The role of neoadjuvant-chemotherapy (NADJ) in cholangiocarcinoma is unknown. The purpose of this study is to evaluate whether NADJ improves overall survival (OS) in cholangiocarcinoma compared to adjuvant-chemotherapy (ADJ).
Using the National Cancer Database, we identified patients who underwent surgery and chemotherapy for stage I-III cholangiocarcinoma between 2006 and 2014. Patients with metastatic disease at diagnosis or unknown chemotherapy sequence with surgery were excluded. Propensity score for NADJ was calculated by multivariate logistic regression method. Matching with patients who received ADJ was then performed at the ratio of 1:3 using nearest neighbor method with a caliper width of 0.2. Covariates included in matching were: age at diagnosis, sex, race, insurance status, Charlson score, year of diagnosis, location of tumor, tumor grade, clinical stage, and use of radiation.
1450 patients met our inclusion criteria, 299 (20.6%) received NADJ while 1151 (79.3%) received ADJ. The median age at diagnosis was 63 years. Factors associated with higher (p < 0.05) use of NADJ compared to ADJ were: ages <54 (35% vs. 23%), white race (91% vs. 86%), year of diagnosis 2012-2014 (48% vs. 40%), intrahepatic tumor location (74% vs. 54%), clinical stage I (46% vs. 38%), and unknown grade of tumor (36% vs. 14%). 279 patients in NADJ group were matched to 698 patients in ADJ group, with resulting standardized mean difference of < 0.1 for all covariates. In the matched cohort, patients who received NADJ had a significantly better OS compared to those who received ADJ (HR: 0.79; 95% CI: 0.65 – 0.96, p = 0.01). The 1- and 5-year OS was 85.9% and 42.1% respectively for NADJ, while it was 85.0% and 32.7% respectively for ADJ.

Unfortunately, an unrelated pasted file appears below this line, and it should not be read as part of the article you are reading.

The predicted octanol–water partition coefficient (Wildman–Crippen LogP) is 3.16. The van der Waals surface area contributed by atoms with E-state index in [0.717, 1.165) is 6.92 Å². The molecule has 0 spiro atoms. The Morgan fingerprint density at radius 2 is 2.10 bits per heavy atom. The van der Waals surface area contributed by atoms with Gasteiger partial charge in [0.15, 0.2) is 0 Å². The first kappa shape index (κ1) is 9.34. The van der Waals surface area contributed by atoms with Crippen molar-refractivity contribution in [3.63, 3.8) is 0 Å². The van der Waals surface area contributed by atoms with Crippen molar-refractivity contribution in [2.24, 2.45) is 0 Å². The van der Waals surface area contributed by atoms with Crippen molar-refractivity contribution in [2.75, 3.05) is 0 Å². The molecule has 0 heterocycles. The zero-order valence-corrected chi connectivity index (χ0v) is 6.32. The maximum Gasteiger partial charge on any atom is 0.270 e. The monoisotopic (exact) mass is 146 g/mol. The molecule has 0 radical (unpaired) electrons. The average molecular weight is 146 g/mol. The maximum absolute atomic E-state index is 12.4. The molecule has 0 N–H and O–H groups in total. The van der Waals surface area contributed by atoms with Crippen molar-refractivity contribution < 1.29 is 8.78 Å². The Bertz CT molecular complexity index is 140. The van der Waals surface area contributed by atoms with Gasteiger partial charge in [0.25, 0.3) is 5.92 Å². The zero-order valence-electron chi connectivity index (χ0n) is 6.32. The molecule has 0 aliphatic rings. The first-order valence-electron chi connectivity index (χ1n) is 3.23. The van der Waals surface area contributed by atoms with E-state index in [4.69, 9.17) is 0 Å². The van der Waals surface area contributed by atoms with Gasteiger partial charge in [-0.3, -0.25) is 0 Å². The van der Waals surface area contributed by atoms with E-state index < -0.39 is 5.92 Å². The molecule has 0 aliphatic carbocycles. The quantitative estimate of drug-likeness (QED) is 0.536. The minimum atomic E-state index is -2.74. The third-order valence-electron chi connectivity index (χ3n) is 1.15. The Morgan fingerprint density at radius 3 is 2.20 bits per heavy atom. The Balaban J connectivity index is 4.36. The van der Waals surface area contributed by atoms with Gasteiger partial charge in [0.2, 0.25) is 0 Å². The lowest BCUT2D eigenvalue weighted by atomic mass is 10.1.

In this large national database study, NADJ compared to ADJ improved OS in a select group of patients with cholangiocarcinoma.
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All authors have declared no conflicts of interest.